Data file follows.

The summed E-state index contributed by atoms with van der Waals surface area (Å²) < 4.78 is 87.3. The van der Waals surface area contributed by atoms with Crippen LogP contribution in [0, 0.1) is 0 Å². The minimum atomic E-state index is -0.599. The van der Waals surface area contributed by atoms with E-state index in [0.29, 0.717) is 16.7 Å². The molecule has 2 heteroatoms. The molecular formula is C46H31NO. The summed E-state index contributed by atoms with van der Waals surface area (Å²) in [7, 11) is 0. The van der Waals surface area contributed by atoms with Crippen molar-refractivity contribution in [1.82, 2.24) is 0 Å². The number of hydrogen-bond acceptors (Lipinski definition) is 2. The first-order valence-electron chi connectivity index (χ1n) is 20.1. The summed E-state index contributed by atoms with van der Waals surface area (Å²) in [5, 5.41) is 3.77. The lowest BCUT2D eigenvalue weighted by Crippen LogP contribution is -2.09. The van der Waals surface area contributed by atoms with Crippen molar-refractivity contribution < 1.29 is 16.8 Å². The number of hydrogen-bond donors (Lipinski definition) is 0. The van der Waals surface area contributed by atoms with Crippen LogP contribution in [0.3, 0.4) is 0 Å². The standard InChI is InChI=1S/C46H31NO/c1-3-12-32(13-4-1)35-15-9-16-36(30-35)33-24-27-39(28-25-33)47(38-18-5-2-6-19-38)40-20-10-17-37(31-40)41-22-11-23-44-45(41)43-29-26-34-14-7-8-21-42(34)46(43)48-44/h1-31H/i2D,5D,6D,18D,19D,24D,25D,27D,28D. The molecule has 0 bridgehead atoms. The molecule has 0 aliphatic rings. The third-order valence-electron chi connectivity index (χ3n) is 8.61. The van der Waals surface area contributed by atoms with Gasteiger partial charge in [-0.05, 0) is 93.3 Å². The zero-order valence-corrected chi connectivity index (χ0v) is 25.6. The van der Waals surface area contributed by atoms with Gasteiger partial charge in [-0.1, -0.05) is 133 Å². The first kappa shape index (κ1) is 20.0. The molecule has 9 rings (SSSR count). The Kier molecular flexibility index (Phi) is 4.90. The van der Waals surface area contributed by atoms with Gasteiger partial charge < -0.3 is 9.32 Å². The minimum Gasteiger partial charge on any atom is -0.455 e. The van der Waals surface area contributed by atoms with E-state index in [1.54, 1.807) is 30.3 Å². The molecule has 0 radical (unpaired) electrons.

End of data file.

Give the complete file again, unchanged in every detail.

The summed E-state index contributed by atoms with van der Waals surface area (Å²) < 4.78 is 87.3. The van der Waals surface area contributed by atoms with Crippen LogP contribution in [0, 0.1) is 0 Å². The minimum atomic E-state index is -0.599. The van der Waals surface area contributed by atoms with E-state index in [0.29, 0.717) is 16.7 Å². The molecule has 2 heteroatoms. The molecular formula is C46H31NO. The summed E-state index contributed by atoms with van der Waals surface area (Å²) in [7, 11) is 0. The van der Waals surface area contributed by atoms with Crippen molar-refractivity contribution in [1.82, 2.24) is 0 Å². The number of hydrogen-bond acceptors (Lipinski definition) is 2. The first-order valence-electron chi connectivity index (χ1n) is 20.1. The summed E-state index contributed by atoms with van der Waals surface area (Å²) in [5, 5.41) is 3.77. The lowest BCUT2D eigenvalue weighted by Crippen LogP contribution is -2.09. The van der Waals surface area contributed by atoms with Crippen molar-refractivity contribution < 1.29 is 16.8 Å². The number of hydrogen-bond donors (Lipinski definition) is 0. The van der Waals surface area contributed by atoms with Crippen LogP contribution in [0.3, 0.4) is 0 Å². The standard InChI is InChI=1S/C46H31NO/c1-3-12-32(13-4-1)35-15-9-16-36(30-35)33-24-27-39(28-25-33)47(38-18-5-2-6-19-38)40-20-10-17-37(31-40)41-22-11-23-44-45(41)43-29-26-34-14-7-8-21-42(34)46(43)48-44/h1-31H/i2D,5D,6D,18D,19D,24D,25D,27D,28D. The molecule has 0 bridgehead atoms. The molecule has 0 aliphatic rings. The third-order valence-electron chi connectivity index (χ3n) is 8.61. The van der Waals surface area contributed by atoms with Gasteiger partial charge in [-0.05, 0) is 93.3 Å². The zero-order valence-corrected chi connectivity index (χ0v) is 25.6. The van der Waals surface area contributed by atoms with Gasteiger partial charge in [-0.1, -0.05) is 133 Å². The first kappa shape index (κ1) is 20.0. The molecule has 9 rings (SSSR count). The Kier molecular flexibility index (Phi) is 4.90. The van der Waals surface area contributed by atoms with Gasteiger partial charge < -0.3 is 9.32 Å². The minimum Gasteiger partial charge on any atom is -0.455 e. The van der Waals surface area contributed by atoms with E-state index in [1.54, 1.807) is 30.3 Å². The molecule has 0 radical (unpaired) electrons.